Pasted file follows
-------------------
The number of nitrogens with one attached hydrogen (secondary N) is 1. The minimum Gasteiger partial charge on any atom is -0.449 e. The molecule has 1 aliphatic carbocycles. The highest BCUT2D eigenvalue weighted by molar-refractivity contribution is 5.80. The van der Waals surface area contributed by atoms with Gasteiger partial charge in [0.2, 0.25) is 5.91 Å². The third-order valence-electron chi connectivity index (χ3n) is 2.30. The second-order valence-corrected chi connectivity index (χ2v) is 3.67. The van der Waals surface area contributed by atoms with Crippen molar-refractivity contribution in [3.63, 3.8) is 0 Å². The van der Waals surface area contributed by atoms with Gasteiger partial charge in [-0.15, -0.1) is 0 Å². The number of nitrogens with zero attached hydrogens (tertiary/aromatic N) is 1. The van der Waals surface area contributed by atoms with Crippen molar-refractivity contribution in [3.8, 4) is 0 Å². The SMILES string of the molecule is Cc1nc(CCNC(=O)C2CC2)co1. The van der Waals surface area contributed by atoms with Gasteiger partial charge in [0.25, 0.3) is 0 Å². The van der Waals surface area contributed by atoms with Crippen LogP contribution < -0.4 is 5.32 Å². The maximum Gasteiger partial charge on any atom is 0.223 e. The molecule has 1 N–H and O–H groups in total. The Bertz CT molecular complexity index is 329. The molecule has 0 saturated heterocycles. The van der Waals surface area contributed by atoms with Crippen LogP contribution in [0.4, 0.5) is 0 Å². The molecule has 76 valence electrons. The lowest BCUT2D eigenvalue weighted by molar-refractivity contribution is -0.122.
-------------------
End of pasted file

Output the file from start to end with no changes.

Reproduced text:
The number of nitrogens with one attached hydrogen (secondary N) is 1. The minimum Gasteiger partial charge on any atom is -0.449 e. The molecule has 1 aliphatic carbocycles. The highest BCUT2D eigenvalue weighted by molar-refractivity contribution is 5.80. The van der Waals surface area contributed by atoms with Gasteiger partial charge in [0.2, 0.25) is 5.91 Å². The third-order valence-electron chi connectivity index (χ3n) is 2.30. The second-order valence-corrected chi connectivity index (χ2v) is 3.67. The van der Waals surface area contributed by atoms with Crippen molar-refractivity contribution in [3.63, 3.8) is 0 Å². The van der Waals surface area contributed by atoms with Gasteiger partial charge in [-0.15, -0.1) is 0 Å². The number of nitrogens with zero attached hydrogens (tertiary/aromatic N) is 1. The van der Waals surface area contributed by atoms with Crippen molar-refractivity contribution in [3.8, 4) is 0 Å². The SMILES string of the molecule is Cc1nc(CCNC(=O)C2CC2)co1. The van der Waals surface area contributed by atoms with Gasteiger partial charge in [0.25, 0.3) is 0 Å². The van der Waals surface area contributed by atoms with Crippen LogP contribution < -0.4 is 5.32 Å². The maximum Gasteiger partial charge on any atom is 0.223 e. The molecule has 1 N–H and O–H groups in total. The Bertz CT molecular complexity index is 329. The molecule has 0 saturated heterocycles. The van der Waals surface area contributed by atoms with Crippen LogP contribution in [0.4, 0.5) is 0 Å². The molecule has 76 valence electrons. The lowest BCUT2D eigenvalue weighted by molar-refractivity contribution is -0.122.